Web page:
Oregon Economists Expand on the Negative Effects of Measure 66 and 67 Tax Increases
Cascade Policy Institute just released a major economic study which uses two different methods to analyze the impact that the higher tax rates of Measures 66 and 67 will have on Oregon’s economy if approved by voters on January 26. Written by two prominent Oregon economists, Drs. Randall Pozdena and Eric Fruits, the study concludes that:
- Preliminary estimates made last June by Drs. William Conerly and Randall Pozdena of 70,000 jobs lost over time are entirely plausible and may even be conservative.
The study measures the likely economic impacts of the measures in these two ways:
1. Using a database spanning 31 years for the 48 continental states, the effects of tax rate increases on job growth are measured empirically using regression analysis. This exercise finds that the proposed tax rate increases will perpetually impair the rate of job growth in Oregon.
2. Using recent Internal Revenue Service (IRS) Statistics on Income (SOI) data, the pattern of migration of tax filers between Oregon and the other 49 states is examined statistically.
Among its conclusions, the study finds that:
- The literature is clear that raising marginal tax rates is an impediment to economic growth and employment growth.
- Between 47,000 and 55,000 jobs will be lost by 2018 from the increase in top marginal tax rates alone in the two measures. The study did not attempt to measure the job loss impacts caused from the phase-out of the federal tax deduction for higher incomes in Measure 66 or from the increased corporate minimum taxes in Measure 67.
- Net out-migration of tax filers will be approximately 80,000 greater than otherwise over a ten year period. These lost filers are likely to have significantly higher incomes than the average tax filer. Again, this estimate is only based on the increase in top marginal rates, not on other features of the measures.
- The average biennial loss in Adjusted Gross Income (AGI) from Measures 66 and 67 is approximately $1.1 billion dollars-50 percent higher than the $733 million first-biennial transfer of income from the private sector sought by the measures. Over ten years about $5.6 billion in AGI is expected to be lost. Such loses reduce the likelihood of the measures generating their full, anticipated revenue.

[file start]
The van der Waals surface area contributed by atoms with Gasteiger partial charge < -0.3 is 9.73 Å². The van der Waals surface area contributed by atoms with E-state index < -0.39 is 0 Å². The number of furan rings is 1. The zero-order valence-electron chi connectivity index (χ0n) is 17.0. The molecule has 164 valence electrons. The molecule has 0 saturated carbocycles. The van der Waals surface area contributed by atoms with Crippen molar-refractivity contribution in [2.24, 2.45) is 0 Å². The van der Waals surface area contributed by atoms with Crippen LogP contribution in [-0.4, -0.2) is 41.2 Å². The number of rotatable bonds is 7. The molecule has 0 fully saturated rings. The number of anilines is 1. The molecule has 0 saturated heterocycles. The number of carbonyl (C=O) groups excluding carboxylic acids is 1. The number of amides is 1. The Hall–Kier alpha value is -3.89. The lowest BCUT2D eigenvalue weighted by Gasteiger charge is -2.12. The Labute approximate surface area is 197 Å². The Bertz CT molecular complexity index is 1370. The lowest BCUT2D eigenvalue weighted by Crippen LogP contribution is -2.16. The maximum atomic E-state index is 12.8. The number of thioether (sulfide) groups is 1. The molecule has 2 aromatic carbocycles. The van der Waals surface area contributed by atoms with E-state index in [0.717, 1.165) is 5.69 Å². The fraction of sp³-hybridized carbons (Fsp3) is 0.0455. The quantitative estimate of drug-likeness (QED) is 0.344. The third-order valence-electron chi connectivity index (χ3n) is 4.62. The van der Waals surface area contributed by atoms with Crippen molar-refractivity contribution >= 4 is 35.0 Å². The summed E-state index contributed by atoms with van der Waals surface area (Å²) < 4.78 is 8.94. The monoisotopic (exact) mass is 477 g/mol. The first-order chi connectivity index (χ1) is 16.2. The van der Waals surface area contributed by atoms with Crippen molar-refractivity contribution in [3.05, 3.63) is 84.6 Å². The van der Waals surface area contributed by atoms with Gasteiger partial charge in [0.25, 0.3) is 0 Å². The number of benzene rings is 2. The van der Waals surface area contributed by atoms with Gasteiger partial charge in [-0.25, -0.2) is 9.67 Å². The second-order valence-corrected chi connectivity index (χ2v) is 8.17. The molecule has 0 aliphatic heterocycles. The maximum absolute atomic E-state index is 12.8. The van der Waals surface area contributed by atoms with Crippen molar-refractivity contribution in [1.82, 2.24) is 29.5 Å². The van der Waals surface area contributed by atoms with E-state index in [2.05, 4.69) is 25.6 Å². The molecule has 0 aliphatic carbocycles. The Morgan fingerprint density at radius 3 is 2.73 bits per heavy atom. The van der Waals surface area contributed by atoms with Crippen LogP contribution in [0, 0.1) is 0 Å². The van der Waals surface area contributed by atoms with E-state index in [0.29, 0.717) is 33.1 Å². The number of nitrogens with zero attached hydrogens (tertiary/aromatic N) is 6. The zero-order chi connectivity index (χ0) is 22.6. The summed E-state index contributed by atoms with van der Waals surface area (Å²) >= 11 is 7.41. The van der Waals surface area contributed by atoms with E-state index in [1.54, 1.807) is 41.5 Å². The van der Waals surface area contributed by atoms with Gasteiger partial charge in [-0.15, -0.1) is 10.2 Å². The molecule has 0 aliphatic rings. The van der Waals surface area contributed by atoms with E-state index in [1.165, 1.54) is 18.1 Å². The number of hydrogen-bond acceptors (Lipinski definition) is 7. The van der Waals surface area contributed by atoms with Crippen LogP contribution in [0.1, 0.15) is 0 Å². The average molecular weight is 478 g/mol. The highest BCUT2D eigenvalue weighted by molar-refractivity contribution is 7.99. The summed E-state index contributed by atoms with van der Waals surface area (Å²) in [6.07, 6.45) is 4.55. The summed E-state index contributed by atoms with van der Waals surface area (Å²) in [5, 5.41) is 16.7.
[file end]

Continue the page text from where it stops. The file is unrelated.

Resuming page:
- Finally, positive impacts of public infrastructure spending on state level output, if any, may be less than the negative consequences of suppressing private activity. In the literature, the case for raising taxes even to preserve education or health spending is not clear when the offsetting, long-run impacts on the private sector are considered. Raising taxes to preserve transfer payments has an even weaker justification when long-run impacts are considered. Thus, although maintaining public spending may seem to be a well-intentioned “safety net” policy, the result of diverting funds from the private to the public sector actually may prolong the return to prosperity of individuals affected by the recession.
The authors warn that even if the State does phase out the tax increases to some degree (as the measures contemplate), it may be difficult to undo the perception that Oregon selectively burdens business and higher-income households rather than prudently restraining State spending. This perception will weaken investment in the state and lead to even larger job losses and net out-migration of tax filers than their models predict.
Cascade Senior Policy Analyst and founder Steve Buckstein said this about the study: “Oregonians now have two independent ways to judge the economic impact of these tax measures. Both confirm that we are likely to lose tens of thousands of jobs and tens of thousands of the very people who invest in businesses and create jobs in our state.”
“This study makes clear that Oregon may be embarking on a policy that will likely suppress and repel economic activity in the state. Doing this during good times would be bad enough. Doing it during one of the deepest recessions on record is very hard to understand.”
Buckstein added that “Oregonians need to recognize that capital and people are mobile-especially the corporations and high-income individuals targeted by these two tax measures. If they move, Oregon loses the jobs that their companies, spending and investments create. Even for those who remain, these higher tax rates will reduce the motivation to work harder and create more jobs. The result will be damaging for countless Oregonians that tax proponents claim won’t be affected by these measures.”
Tax Policy and the Oregon Economy:
The Effects of Measures 66 and 67
by Randall Pozdena and Eric Fruits
Cascade Policy Institute • December 2009